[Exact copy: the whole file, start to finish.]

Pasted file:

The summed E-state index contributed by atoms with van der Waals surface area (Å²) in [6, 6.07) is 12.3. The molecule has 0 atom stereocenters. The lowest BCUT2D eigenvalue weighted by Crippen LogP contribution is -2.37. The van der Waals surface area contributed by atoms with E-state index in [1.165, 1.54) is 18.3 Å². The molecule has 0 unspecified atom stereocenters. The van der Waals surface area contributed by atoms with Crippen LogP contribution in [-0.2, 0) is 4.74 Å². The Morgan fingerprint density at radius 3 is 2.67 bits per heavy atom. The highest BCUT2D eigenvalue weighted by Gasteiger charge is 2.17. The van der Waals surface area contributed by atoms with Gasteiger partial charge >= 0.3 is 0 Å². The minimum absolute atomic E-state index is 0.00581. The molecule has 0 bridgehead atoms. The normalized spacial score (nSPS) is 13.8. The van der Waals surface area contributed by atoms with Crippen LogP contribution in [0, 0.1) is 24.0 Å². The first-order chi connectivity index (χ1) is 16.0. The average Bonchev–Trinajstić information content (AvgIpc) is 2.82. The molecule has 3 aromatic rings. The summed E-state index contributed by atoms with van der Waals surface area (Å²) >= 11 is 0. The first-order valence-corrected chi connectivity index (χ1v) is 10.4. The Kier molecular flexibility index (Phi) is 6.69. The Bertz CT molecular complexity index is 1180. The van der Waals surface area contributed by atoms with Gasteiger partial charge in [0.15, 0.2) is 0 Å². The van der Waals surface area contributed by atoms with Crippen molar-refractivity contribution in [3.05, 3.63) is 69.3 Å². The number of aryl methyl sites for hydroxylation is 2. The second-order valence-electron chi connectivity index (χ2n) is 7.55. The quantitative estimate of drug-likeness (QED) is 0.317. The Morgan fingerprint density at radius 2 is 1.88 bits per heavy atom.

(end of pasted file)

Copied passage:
The summed E-state index contributed by atoms with van der Waals surface area (Å²) in [6, 6.07) is 12.3. The molecule has 0 atom stereocenters. The lowest BCUT2D eigenvalue weighted by Crippen LogP contribution is -2.37. The van der Waals surface area contributed by atoms with E-state index in [1.165, 1.54) is 18.3 Å². The molecule has 0 unspecified atom stereocenters. The van der Waals surface area contributed by atoms with Crippen LogP contribution in [-0.2, 0) is 4.74 Å². The Morgan fingerprint density at radius 3 is 2.67 bits per heavy atom. The highest BCUT2D eigenvalue weighted by Gasteiger charge is 2.17. The van der Waals surface area contributed by atoms with Gasteiger partial charge >= 0.3 is 0 Å². The minimum absolute atomic E-state index is 0.00581. The molecule has 0 bridgehead atoms. The normalized spacial score (nSPS) is 13.8. The van der Waals surface area contributed by atoms with Crippen LogP contribution in [0, 0.1) is 24.0 Å². The first-order chi connectivity index (χ1) is 16.0. The average Bonchev–Trinajstić information content (AvgIpc) is 2.82. The molecule has 3 aromatic rings. The summed E-state index contributed by atoms with van der Waals surface area (Å²) >= 11 is 0. The first-order valence-corrected chi connectivity index (χ1v) is 10.4. The Kier molecular flexibility index (Phi) is 6.69. The Bertz CT molecular complexity index is 1180. The van der Waals surface area contributed by atoms with Gasteiger partial charge in [0.15, 0.2) is 0 Å². The van der Waals surface area contributed by atoms with Crippen molar-refractivity contribution in [3.05, 3.63) is 69.3 Å². The number of aryl methyl sites for hydroxylation is 2. The second-order valence-electron chi connectivity index (χ2n) is 7.55. The quantitative estimate of drug-likeness (QED) is 0.317. The Morgan fingerprint density at radius 2 is 1.88 bits per heavy atom.